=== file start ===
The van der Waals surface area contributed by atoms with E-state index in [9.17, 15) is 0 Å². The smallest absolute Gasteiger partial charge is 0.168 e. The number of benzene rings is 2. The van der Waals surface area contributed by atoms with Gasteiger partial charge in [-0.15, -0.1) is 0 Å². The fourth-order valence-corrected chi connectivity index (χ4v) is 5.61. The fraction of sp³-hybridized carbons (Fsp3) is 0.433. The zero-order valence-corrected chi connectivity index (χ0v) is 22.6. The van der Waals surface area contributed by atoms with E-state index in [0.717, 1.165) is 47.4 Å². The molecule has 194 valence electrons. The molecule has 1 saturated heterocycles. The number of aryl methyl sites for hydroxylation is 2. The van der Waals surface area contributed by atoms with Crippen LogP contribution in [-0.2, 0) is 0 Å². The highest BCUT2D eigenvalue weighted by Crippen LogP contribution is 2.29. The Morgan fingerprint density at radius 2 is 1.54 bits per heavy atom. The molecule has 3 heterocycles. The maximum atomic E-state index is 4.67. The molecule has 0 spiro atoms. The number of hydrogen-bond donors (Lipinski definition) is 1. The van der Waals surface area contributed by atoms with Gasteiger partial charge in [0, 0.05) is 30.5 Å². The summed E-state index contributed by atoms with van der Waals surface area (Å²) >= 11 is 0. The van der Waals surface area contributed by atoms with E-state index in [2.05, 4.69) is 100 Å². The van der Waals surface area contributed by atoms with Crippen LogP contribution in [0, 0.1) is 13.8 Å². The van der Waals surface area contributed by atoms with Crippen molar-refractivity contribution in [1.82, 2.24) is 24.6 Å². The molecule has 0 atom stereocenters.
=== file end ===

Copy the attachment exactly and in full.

The van der Waals surface area contributed by atoms with E-state index in [9.17, 15) is 0 Å². The smallest absolute Gasteiger partial charge is 0.168 e. The number of benzene rings is 2. The van der Waals surface area contributed by atoms with Gasteiger partial charge in [-0.15, -0.1) is 0 Å². The fourth-order valence-corrected chi connectivity index (χ4v) is 5.61. The fraction of sp³-hybridized carbons (Fsp3) is 0.433. The zero-order valence-corrected chi connectivity index (χ0v) is 22.6. The van der Waals surface area contributed by atoms with E-state index in [0.717, 1.165) is 47.4 Å². The molecule has 194 valence electrons. The molecule has 1 saturated heterocycles. The number of aryl methyl sites for hydroxylation is 2. The van der Waals surface area contributed by atoms with Crippen LogP contribution in [-0.2, 0) is 0 Å². The highest BCUT2D eigenvalue weighted by Crippen LogP contribution is 2.29. The Morgan fingerprint density at radius 2 is 1.54 bits per heavy atom. The molecule has 3 heterocycles. The maximum atomic E-state index is 4.67. The molecule has 0 spiro atoms. The number of hydrogen-bond donors (Lipinski definition) is 1. The van der Waals surface area contributed by atoms with Gasteiger partial charge in [0, 0.05) is 30.5 Å². The summed E-state index contributed by atoms with van der Waals surface area (Å²) >= 11 is 0. The van der Waals surface area contributed by atoms with E-state index in [2.05, 4.69) is 100 Å². The van der Waals surface area contributed by atoms with Crippen LogP contribution in [0, 0.1) is 13.8 Å². The van der Waals surface area contributed by atoms with Crippen molar-refractivity contribution in [1.82, 2.24) is 24.6 Å². The molecule has 0 atom stereocenters.